Please note: This information was current at the time of publication but now may be out of date. This handout provides a general overview and may not apply to everyone. 

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Am Fam Physician. 2019;100(9):online

See related article on care of military veterans

Returning from deployment is a time of expectation, excitement, and change. However, many military families find that the reunion can be more stressful than being apart. Many families go through an adjustment period that can last for weeks or even months. Knowing what to expect can make the transition easier.

Some phases you might go through when you return home:

  • Pre-entry. You may be excited to come home and might spend a lot of time thinking about what things will be like. You plan things to do at home, at work, and with your family.

  • Reunion. The honeymoon phase that occurs just after you come home. It is a time for you to reconnect with people and relax.

  • Disruption. Problems may come up as you realize how much things changed while you were away. Your family may have new routines, and it may take time for you to adjust. You might be surprised that your family managed as well as they did without you, or you might feel like they don't need you anymore. It is normal to feel envious or resentful during this period.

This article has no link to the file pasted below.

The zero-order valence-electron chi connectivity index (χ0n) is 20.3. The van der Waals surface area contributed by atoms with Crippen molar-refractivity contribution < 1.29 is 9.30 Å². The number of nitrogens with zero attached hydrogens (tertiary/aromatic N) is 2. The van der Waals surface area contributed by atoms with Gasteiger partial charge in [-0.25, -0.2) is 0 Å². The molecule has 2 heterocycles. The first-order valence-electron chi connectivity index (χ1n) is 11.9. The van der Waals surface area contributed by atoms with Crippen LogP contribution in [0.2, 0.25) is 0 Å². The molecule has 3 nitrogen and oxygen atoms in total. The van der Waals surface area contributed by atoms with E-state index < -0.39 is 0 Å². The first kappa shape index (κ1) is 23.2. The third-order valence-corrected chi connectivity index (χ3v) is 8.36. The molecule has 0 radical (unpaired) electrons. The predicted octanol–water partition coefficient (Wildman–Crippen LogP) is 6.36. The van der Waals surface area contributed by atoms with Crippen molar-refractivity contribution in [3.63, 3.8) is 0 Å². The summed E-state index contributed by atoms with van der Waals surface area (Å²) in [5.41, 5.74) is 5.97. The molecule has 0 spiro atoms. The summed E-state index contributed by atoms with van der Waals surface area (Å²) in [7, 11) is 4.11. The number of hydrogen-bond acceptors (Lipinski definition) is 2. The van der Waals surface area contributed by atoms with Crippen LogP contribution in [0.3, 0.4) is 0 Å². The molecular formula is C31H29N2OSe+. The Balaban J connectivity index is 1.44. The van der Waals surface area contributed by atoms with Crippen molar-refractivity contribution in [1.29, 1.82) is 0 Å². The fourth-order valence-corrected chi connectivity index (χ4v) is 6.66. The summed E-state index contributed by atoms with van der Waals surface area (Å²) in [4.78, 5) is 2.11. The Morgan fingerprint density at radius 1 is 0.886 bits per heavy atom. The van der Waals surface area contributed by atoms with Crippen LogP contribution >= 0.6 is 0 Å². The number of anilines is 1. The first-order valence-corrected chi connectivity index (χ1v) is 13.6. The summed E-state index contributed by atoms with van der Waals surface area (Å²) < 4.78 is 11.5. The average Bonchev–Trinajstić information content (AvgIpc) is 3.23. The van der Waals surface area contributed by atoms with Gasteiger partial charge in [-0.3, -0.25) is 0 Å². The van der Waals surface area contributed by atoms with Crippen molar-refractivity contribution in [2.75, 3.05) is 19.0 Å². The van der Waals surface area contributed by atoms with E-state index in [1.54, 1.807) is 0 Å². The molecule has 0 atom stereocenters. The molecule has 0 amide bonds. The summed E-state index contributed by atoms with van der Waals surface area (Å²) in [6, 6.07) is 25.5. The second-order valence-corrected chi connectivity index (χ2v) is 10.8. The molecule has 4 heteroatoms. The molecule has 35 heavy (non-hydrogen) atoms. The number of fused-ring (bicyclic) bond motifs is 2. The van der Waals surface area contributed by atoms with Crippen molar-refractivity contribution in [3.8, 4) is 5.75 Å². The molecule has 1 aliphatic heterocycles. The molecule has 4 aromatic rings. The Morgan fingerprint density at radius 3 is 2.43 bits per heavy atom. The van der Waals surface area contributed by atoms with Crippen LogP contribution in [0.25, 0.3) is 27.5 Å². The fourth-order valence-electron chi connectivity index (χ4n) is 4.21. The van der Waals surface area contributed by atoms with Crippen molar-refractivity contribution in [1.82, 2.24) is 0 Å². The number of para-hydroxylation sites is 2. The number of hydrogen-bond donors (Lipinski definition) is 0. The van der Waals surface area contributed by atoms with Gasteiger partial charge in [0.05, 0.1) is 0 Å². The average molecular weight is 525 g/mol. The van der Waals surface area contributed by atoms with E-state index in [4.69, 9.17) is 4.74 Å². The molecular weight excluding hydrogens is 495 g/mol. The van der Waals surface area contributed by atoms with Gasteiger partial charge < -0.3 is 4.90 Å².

• Communication. It is important to talk to your family about how things have changed. You and your family may need to set up new routines. You might need to discuss physical changes, money, decision-making, and changes in the relationships with your spouse and children.

  • Normalcy. You and your family accept the changes and adjust routines. Even though there may be problems, this transition often leads to unexpected growth at home and at work.


Websites for veterans and their families about deployment, coming home after deployment, and health care for deployment-related issues.

Websites for health-related information for veterans and their families

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